“I do all my smoking outside but you can also smoke the fish in kilns.
“I wanted to take things back to basics and that’s what makes PGI status so important. It gives my business protection and it protects the heritage of the Arbroath smokie. It’s a tool to be used against fraudsters who chance their hand at cheap imitations. Without it, you have disappointed customers and a product which loses value.
“I’m trying to be confident that some protection will still be put in place following Brexit. This isn’t just a job to me, I feel like I’m an ambassador and a guardian.
“I’m carrying on from my dad, he’s 78 now and never one to say he’s proud. I know he’s pleased though, he wants to see the family business carried on.”
THE EXPERT VIEW
Richard Lochhead, former cabinet secretary for rural affairs, food and environment, has spoken openly of his fears for Scottish produce in the wake of Brexit.
He believes that dozens of businesses look set to lose out should PGI status be slashed, from companies which have long held the accolade to those who are still undergoing the lengthy application process.
“There are many iconic Scottish products which benefit from European protected status,” said Richard.
“But this obsession with hard Brexit means we could lose it, and Europe will be open to cheap imitation products. Companies will jump on the bandwagon and falsely claim providence, when so many honest Scottish businesses value the protection currently available.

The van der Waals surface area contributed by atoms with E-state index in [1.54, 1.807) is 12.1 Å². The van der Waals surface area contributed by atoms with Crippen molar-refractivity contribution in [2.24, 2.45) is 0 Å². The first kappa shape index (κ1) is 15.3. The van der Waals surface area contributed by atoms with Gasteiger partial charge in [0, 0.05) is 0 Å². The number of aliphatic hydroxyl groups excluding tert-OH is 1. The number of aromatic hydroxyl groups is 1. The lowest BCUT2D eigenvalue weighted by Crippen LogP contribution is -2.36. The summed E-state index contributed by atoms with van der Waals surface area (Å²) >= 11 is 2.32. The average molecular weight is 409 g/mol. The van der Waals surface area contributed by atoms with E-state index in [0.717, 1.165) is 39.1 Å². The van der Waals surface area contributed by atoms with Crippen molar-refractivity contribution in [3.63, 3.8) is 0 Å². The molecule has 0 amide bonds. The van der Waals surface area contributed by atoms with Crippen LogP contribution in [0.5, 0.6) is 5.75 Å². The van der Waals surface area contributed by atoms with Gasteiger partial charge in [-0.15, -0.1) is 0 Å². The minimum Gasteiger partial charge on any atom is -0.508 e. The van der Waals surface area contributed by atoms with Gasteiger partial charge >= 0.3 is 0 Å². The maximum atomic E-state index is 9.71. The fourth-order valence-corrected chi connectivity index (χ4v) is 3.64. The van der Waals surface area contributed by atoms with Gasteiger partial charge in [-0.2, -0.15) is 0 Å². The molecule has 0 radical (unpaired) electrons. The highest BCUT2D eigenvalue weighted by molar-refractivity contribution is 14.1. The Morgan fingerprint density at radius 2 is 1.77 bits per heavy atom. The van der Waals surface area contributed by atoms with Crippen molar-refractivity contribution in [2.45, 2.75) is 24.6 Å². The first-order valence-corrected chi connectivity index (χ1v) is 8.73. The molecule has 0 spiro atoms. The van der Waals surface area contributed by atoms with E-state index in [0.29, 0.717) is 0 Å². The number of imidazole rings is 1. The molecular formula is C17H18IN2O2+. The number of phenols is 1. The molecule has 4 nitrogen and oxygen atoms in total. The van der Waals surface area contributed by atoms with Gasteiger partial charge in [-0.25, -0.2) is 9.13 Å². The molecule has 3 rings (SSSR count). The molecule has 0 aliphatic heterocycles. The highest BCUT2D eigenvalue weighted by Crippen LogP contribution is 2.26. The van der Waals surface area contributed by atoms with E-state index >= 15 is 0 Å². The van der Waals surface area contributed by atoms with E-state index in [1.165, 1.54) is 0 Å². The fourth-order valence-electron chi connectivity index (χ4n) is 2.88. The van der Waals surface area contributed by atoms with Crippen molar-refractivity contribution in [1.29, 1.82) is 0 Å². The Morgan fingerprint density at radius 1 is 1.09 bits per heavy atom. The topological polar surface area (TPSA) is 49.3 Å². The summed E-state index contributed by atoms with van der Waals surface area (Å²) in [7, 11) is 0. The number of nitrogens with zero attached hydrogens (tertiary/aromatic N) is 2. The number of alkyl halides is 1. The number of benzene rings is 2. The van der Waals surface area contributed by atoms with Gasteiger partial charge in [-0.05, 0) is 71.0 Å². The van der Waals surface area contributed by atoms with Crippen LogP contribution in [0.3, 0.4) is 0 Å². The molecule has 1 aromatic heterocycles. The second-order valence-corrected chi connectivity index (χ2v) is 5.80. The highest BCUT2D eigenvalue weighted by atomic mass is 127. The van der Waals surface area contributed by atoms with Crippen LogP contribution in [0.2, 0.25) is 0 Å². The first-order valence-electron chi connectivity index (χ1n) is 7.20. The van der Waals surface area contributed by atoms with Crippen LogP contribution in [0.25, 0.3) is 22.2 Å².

“A huge amount of effort has gone into securing it in the first place and we cannot allow that to go to waste.”
Every year thousands of people sample the culinary delights on offer at Taste of Grampian, a one-day festival which celebrates Grampian’s larder.
It embodies the foodie heritage which Scotland has on offer, and 14,000 visitors flooded the event in Inverurie last year.
Organiser Carol Fowler believes food is entwined in Scotland’s history.
“It’s unreal how many people come to Taste of Grampian and I think it demonstrates just how important it is to champion local produce,” she said. “We’ve got so many different businesses, some of which have PGI status and almost all are small and family run.
“You see the passion and the dedication which goes into these brands and the protection is very much needed.
“There’s a demand for real, honest Scottish food, and people are happy to pay more for quality. They want something that is truly Scottish, whether that be roast beef or a dram.
“Food is part of Scotland and is in more demand than ever.”